A depositional model describes how and when certain geological layers were formed in geological time and their spacial and temporal distribution in the subsurface.
Deposits are sediments, which were accumulated and formed by natural physical and chemical processes in various depositional environments, such as for instance: Rivers, lakes, swamps, deltas, the sea, bioherms, desserts, glaciers etc. Depositional models may also be described for deposits such as salt, gypsum, phosphate, carbonates, limestones etc., which are primarily formed by chemical precipitation processes with or without biological interaction. Deposits may also consist primarily of organic remains such as peat, brown coal, tar-oil etc.
By using the principle of actualism and knowledge about present day natural depositional environments, the geological depositional environments where geological sediments accumulated can be interpreted, and the geometry and composition of the geological layers be described. This is done by sedimentologist, stratigraphers and palaeontologists by investigating the geological layers and study the numerous physical structures, that the depositional processes have left in the sedimentary rocks, such as bedding, lamination, cross-bedding, wave ripples, mud cracks, root structures, fossils etc. Biological activity from e.g. bivalves, snails, worms etc. also leaves traces and marks in the rocks (so-called trace fossils related to movements, eating and dwelling activities). The recognition and interpretation of such traces (ichnology – the science of biological traces, bioturbation) contributes together with the content of fossils (e.g. spores, pollen, foraminifers, ammonites etc.), to the interpretation and definition of a depositional model.
Reconstruction of depositional models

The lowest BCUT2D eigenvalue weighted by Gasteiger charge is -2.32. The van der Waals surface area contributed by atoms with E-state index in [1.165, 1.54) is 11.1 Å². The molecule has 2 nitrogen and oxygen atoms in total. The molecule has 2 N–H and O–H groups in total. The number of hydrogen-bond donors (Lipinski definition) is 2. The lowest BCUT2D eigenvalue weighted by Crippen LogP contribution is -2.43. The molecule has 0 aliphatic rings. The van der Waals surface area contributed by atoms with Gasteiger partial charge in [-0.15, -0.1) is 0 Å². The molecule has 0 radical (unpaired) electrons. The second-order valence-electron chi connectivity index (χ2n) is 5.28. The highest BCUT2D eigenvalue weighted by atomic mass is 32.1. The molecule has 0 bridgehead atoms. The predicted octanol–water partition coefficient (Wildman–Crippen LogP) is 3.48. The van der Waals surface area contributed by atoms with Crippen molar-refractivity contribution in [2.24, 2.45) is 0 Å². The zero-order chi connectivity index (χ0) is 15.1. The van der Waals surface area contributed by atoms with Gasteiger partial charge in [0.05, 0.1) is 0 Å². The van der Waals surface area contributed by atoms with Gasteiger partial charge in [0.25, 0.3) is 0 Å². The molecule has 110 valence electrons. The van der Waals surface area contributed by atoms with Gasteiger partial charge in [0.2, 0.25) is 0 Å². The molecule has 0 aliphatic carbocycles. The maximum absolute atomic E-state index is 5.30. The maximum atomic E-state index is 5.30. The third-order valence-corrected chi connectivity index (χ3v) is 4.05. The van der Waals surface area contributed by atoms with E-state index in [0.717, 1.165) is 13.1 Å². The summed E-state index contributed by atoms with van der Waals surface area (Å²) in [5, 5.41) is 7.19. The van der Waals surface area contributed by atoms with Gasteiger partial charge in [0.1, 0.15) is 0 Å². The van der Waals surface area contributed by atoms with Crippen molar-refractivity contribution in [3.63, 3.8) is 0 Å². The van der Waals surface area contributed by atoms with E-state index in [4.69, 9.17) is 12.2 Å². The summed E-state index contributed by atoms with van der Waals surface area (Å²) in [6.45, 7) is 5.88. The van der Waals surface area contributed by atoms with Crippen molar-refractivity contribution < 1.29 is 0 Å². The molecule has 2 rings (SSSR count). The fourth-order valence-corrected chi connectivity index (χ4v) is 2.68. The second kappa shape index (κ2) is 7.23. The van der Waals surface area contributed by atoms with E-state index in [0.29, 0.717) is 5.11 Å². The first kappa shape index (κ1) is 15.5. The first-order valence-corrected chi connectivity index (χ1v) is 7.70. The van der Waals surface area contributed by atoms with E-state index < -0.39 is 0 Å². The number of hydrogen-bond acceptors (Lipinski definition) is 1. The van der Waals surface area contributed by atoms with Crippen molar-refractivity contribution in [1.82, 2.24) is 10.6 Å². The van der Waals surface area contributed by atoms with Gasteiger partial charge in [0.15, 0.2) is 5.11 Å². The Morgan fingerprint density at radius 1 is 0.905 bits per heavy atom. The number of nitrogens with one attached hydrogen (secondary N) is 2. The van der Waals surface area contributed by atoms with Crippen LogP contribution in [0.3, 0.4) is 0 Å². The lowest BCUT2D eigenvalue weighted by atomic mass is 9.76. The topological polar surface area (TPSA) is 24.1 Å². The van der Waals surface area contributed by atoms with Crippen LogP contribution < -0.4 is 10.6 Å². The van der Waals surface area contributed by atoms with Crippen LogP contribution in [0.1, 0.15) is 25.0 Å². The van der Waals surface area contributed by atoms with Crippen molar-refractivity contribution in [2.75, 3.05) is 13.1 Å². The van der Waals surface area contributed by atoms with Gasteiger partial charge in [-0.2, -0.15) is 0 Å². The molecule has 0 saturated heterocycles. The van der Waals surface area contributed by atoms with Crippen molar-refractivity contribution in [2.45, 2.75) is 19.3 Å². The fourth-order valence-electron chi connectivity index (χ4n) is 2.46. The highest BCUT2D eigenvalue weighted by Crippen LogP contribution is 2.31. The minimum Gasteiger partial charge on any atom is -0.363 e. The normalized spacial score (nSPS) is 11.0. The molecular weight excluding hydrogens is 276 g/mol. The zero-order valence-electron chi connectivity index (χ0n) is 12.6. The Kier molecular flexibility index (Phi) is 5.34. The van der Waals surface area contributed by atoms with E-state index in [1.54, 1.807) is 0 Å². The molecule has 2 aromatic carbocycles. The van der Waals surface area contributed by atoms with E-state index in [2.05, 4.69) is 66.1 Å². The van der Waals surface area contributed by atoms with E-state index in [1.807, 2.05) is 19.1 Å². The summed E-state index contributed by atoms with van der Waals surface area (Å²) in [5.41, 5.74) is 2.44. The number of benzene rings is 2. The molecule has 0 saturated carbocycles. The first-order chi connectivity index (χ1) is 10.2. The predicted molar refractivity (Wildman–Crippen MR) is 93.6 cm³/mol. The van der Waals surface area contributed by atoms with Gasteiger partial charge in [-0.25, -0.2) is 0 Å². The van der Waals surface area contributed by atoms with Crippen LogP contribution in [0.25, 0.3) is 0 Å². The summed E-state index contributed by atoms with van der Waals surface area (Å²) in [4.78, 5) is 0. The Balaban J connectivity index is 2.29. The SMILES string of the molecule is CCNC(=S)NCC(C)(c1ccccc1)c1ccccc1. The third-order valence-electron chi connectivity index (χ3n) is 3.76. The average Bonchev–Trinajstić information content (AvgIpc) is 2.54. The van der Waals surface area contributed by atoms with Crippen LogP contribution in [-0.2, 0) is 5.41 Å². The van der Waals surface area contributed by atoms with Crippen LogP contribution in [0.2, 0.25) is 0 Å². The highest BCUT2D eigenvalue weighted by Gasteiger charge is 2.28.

Based on the vertical and horizontal relationship between the various depositional environments/models it is possible to map and describe the geological development of the deposits in a given area. As an example, rivers transport erosion material from mountains to the sea as sand, silt and clay, where the sand is deposited at the coast in deltas, while silt and clay are deposited in deeper water, where conditions are calm.
A simple example of a depositional model could for instance be marine clay overlain by marine costal sand, which is succeeded by fluvial sand. The vertical succession of these layers in a well or in a rock face can be understood and described as the vertical succession formed by a delta building out in the sea. Based on several well-sections or rock exposures, a series of maps may be constructed showing where the river, coast and delta were placed at different geological times; such maps are termed paleo-geographic maps.
Depositional models can be constructed by using different types of data, e.g. data collected from natural profiles in mountainous areas, coastal cliffs, open mining pits, boreholes or seismic surveys, which displays the subsurface layers.
The purpose of constructing geological depositional models and maps displaying their distribution is, among others, to show and predict the occurrence of sandstones in the subsurface, which may contain valuable raw materials such as building materials, drinking water, warm geothermal water, oil, gas or other geological resources.